Toy Story 4, the latest installment of the beloved Pixar franchise, was released on Friday, June 21, picking up two years after a college-aged Andy donates Sheriff Woody, Buzz Lightyear and other toys to Bonnie, an imaginative child from the local daycare. Audiences are introduced to the new character Forky, a spork fashioned by Bonnie turned sentient, and follow the toys on an adventurous roadtrip.
The film has already proven a smash, sitting at number one at the box office after nabbing $118 million in North America over this past weekend. Fears of the fourth installment tarnishing the Toy Story legacy, a peril that befalls many cinematic sequels, were largely subverted—critics lauded the creators for retaining the film’s original magic and captivating viewers with surprises at every corner.
Like its predecessors, the latest film was crafted in large part by CalArtian talent, notably by writer and producer Andrew Stanton (Film/Video BFA 87). Stanton, known for directing Finding Dory (2016), was purported to have secretly starting writing Toy Story 4 before the third installment even hit the silver screen. Stanton is also credited as a producer on the newest film, along with Pixar Animation Studios Vice President-Creative Pete Docter (Film/Video BFA 90). Docter previously served as director of Inside Out (2015), which won the Academy Award for Best Animated Feature.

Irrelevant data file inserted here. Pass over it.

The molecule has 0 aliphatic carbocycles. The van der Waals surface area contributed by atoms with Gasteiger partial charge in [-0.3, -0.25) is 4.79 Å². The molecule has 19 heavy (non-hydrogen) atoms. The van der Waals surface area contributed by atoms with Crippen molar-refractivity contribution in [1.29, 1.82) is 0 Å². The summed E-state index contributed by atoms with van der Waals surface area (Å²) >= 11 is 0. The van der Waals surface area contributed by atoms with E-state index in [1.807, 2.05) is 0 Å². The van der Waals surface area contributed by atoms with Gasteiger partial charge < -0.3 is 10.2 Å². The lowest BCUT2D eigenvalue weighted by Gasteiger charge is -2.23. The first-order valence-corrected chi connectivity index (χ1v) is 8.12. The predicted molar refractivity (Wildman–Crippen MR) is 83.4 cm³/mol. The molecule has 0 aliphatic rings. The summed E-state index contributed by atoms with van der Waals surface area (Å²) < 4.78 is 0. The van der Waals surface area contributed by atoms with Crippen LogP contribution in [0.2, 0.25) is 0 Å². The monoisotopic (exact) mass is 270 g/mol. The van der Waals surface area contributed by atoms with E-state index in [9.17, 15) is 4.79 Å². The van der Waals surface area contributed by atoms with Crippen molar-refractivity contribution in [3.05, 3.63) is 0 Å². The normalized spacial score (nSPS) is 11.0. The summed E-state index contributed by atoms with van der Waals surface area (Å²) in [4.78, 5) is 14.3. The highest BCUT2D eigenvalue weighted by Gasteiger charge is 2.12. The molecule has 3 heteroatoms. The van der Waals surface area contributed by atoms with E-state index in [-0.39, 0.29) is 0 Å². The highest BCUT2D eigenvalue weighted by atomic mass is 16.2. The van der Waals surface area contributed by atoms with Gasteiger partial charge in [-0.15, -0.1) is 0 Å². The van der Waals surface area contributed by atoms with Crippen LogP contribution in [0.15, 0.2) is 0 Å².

Other CalArtians behind Toy Story 4 include Louise Smythe (Film/Video BFA 14), who lent her talent to the film’s art department, and John Lasseter (Film/Video BFA 79) to the writing team.
Like other films in the highly self-referential Pixar universe, Toy Story is littered with Easter eggs— A113s and Pizza Planet trucks abound. However, the Toy Story movies are also known for their distinct tendency toward the heartrending.
A recent article from Screenrant describes the end of Toy Story 4 as the most emotional—specifically, the dedications to venerated comedian Don Rickles, the voice of Mr. Potato Head, and longtime Pixar animator and CalArts alum Adam Burke (Film/Video BFA 93). Burke, whose writing credits include A Bug’s Life (1998), Monsters, Inc. (2001), Finding Nemo (2003) and Wall-E (2008), was posthumously awarded The June Foray Award at the 2019 Annie Awards.